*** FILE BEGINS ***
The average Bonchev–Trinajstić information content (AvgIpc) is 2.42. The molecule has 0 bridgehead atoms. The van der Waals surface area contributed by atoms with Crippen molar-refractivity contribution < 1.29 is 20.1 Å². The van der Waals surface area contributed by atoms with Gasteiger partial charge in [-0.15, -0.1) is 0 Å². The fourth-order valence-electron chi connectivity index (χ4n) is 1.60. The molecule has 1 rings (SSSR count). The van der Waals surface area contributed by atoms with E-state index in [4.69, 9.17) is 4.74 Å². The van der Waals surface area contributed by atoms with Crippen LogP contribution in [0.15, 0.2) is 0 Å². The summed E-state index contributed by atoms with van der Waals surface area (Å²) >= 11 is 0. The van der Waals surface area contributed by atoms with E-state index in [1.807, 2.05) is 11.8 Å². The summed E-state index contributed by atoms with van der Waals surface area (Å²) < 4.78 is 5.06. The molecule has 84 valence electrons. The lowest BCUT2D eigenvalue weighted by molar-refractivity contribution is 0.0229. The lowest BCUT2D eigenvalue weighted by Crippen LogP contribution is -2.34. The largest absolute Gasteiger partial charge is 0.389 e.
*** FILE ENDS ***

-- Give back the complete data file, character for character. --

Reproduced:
The average Bonchev–Trinajstić information content (AvgIpc) is 2.42. The molecule has 0 bridgehead atoms. The van der Waals surface area contributed by atoms with Crippen molar-refractivity contribution < 1.29 is 20.1 Å². The van der Waals surface area contributed by atoms with Gasteiger partial charge in [-0.15, -0.1) is 0 Å². The fourth-order valence-electron chi connectivity index (χ4n) is 1.60. The molecule has 1 rings (SSSR count). The van der Waals surface area contributed by atoms with E-state index in [4.69, 9.17) is 4.74 Å². The van der Waals surface area contributed by atoms with Crippen LogP contribution in [0.15, 0.2) is 0 Å². The summed E-state index contributed by atoms with van der Waals surface area (Å²) >= 11 is 0. The van der Waals surface area contributed by atoms with E-state index in [1.807, 2.05) is 11.8 Å². The summed E-state index contributed by atoms with van der Waals surface area (Å²) < 4.78 is 5.06. The molecule has 84 valence electrons. The lowest BCUT2D eigenvalue weighted by molar-refractivity contribution is 0.0229. The lowest BCUT2D eigenvalue weighted by Crippen LogP contribution is -2.34. The largest absolute Gasteiger partial charge is 0.389 e.